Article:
New Scientists reports scientists are working on an eye-tracking interface for computer games:
Users typically guide a cursor with their eyes, staring at objects for a time to emulate a mouse click. But that is too laborious to let users to match the speed and accuracy of real-time 3D games, says lead researcher on the project, Stephen Vickers, of De Montfort University, Leicester, UK.
His team is developing the software as part of the EU-funded project Communication by Gaze Interaction (COGAIN).
"Even though a user in, say, Second Life might look as if they are able-bodied, if they can't operate and communicate as fast as everyone else, they could be perceived as having a disability," he told New Scientist, adding that there is a privacy issue for players who may prefer not to reveal their disability in the virtual world.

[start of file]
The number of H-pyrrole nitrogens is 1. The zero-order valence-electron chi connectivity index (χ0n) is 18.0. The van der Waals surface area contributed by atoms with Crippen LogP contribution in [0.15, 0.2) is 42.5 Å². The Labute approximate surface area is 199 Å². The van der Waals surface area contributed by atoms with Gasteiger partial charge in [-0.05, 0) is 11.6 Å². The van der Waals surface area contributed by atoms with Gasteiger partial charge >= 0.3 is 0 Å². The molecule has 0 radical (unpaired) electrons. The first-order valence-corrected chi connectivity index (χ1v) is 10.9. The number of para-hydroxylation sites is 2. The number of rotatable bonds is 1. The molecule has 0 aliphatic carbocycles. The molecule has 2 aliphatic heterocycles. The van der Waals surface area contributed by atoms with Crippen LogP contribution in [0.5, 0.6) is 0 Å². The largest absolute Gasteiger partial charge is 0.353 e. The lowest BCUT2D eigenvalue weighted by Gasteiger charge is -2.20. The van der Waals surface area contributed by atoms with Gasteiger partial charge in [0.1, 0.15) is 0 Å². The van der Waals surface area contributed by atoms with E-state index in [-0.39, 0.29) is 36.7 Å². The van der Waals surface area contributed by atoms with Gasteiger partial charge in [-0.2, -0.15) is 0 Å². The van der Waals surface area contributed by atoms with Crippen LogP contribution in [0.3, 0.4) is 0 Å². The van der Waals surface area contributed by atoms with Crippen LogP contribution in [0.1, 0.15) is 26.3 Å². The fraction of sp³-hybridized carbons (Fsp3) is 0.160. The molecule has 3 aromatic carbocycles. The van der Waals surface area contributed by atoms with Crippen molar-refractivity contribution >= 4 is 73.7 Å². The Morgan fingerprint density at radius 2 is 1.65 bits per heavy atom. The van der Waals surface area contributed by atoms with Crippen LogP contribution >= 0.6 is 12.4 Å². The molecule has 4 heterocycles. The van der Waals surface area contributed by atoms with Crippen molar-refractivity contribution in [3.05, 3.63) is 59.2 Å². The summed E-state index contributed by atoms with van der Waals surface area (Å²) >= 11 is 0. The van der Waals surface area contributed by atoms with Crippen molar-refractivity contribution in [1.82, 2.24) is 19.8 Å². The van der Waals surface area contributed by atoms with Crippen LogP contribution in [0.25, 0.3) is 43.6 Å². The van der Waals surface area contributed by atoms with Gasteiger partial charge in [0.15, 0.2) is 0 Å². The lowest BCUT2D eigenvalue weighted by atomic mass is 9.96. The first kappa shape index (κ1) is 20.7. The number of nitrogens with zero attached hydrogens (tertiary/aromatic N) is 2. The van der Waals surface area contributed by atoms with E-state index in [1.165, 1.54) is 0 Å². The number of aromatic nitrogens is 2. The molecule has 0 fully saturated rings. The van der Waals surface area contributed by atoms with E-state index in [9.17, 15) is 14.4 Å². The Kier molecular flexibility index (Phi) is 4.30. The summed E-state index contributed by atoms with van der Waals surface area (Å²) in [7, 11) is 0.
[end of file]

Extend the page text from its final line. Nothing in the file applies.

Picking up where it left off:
In virtual worlds, gamers need to perform a whole suite of commands including moving their character or avatar, altering their viewpoint on the scene, manipulating objects and communicating with other players.
Eye-gaze systems bounce infrared light from LEDs at the bottom of a computer monitor and track a person's eye movements using stereo infrared cameras. This setup can calculate where on a screen the user is looking with an accuracy of about 5 mm.
Vickers' software includes the traditional point and click interface, but includes extra functions to speed up certain commands.